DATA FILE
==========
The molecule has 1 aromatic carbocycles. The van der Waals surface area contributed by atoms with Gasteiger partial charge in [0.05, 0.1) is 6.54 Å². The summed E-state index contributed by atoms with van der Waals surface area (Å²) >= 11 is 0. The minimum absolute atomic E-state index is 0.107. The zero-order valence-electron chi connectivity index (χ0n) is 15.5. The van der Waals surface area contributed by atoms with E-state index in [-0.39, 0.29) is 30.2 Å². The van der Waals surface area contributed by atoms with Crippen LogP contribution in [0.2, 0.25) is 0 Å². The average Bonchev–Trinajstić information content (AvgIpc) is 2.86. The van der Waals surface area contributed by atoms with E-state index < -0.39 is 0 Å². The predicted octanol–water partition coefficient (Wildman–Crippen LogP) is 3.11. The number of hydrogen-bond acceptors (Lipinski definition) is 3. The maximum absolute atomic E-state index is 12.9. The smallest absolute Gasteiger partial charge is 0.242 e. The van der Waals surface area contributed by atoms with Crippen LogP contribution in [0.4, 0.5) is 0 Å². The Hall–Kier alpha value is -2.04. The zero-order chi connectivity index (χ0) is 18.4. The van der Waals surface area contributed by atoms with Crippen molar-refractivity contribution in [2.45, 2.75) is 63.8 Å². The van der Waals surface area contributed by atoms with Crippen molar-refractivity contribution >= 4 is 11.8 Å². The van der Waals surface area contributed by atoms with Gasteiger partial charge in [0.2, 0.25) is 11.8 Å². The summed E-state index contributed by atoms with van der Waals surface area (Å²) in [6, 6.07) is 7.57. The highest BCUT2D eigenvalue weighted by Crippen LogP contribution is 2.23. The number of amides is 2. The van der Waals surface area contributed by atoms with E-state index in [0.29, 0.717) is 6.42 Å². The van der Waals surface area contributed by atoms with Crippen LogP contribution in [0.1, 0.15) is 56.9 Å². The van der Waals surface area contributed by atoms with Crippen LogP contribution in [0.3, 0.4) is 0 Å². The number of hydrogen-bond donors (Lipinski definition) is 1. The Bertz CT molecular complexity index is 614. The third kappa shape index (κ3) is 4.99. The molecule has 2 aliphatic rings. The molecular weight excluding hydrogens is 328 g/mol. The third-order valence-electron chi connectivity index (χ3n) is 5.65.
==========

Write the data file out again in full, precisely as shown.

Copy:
The molecule has 1 aromatic carbocycles. The van der Waals surface area contributed by atoms with Gasteiger partial charge in [0.05, 0.1) is 6.54 Å². The summed E-state index contributed by atoms with van der Waals surface area (Å²) >= 11 is 0. The minimum absolute atomic E-state index is 0.107. The zero-order valence-electron chi connectivity index (χ0n) is 15.5. The van der Waals surface area contributed by atoms with E-state index in [-0.39, 0.29) is 30.2 Å². The van der Waals surface area contributed by atoms with Crippen LogP contribution in [0.2, 0.25) is 0 Å². The average Bonchev–Trinajstić information content (AvgIpc) is 2.86. The van der Waals surface area contributed by atoms with E-state index < -0.39 is 0 Å². The predicted octanol–water partition coefficient (Wildman–Crippen LogP) is 3.11. The number of hydrogen-bond acceptors (Lipinski definition) is 3. The maximum absolute atomic E-state index is 12.9. The smallest absolute Gasteiger partial charge is 0.242 e. The van der Waals surface area contributed by atoms with Crippen LogP contribution in [0.4, 0.5) is 0 Å². The Hall–Kier alpha value is -2.04. The zero-order chi connectivity index (χ0) is 18.4. The van der Waals surface area contributed by atoms with Crippen molar-refractivity contribution in [2.45, 2.75) is 63.8 Å². The van der Waals surface area contributed by atoms with Crippen molar-refractivity contribution >= 4 is 11.8 Å². The van der Waals surface area contributed by atoms with Gasteiger partial charge in [0.2, 0.25) is 11.8 Å². The summed E-state index contributed by atoms with van der Waals surface area (Å²) in [6, 6.07) is 7.57. The highest BCUT2D eigenvalue weighted by Crippen LogP contribution is 2.23. The number of amides is 2. The van der Waals surface area contributed by atoms with E-state index in [0.29, 0.717) is 6.42 Å². The van der Waals surface area contributed by atoms with Crippen LogP contribution in [0.1, 0.15) is 56.9 Å². The van der Waals surface area contributed by atoms with Crippen LogP contribution in [0.3, 0.4) is 0 Å². The number of hydrogen-bond donors (Lipinski definition) is 1. The Bertz CT molecular complexity index is 614. The third kappa shape index (κ3) is 4.99. The molecule has 2 aliphatic rings. The molecular weight excluding hydrogens is 328 g/mol. The third-order valence-electron chi connectivity index (χ3n) is 5.65.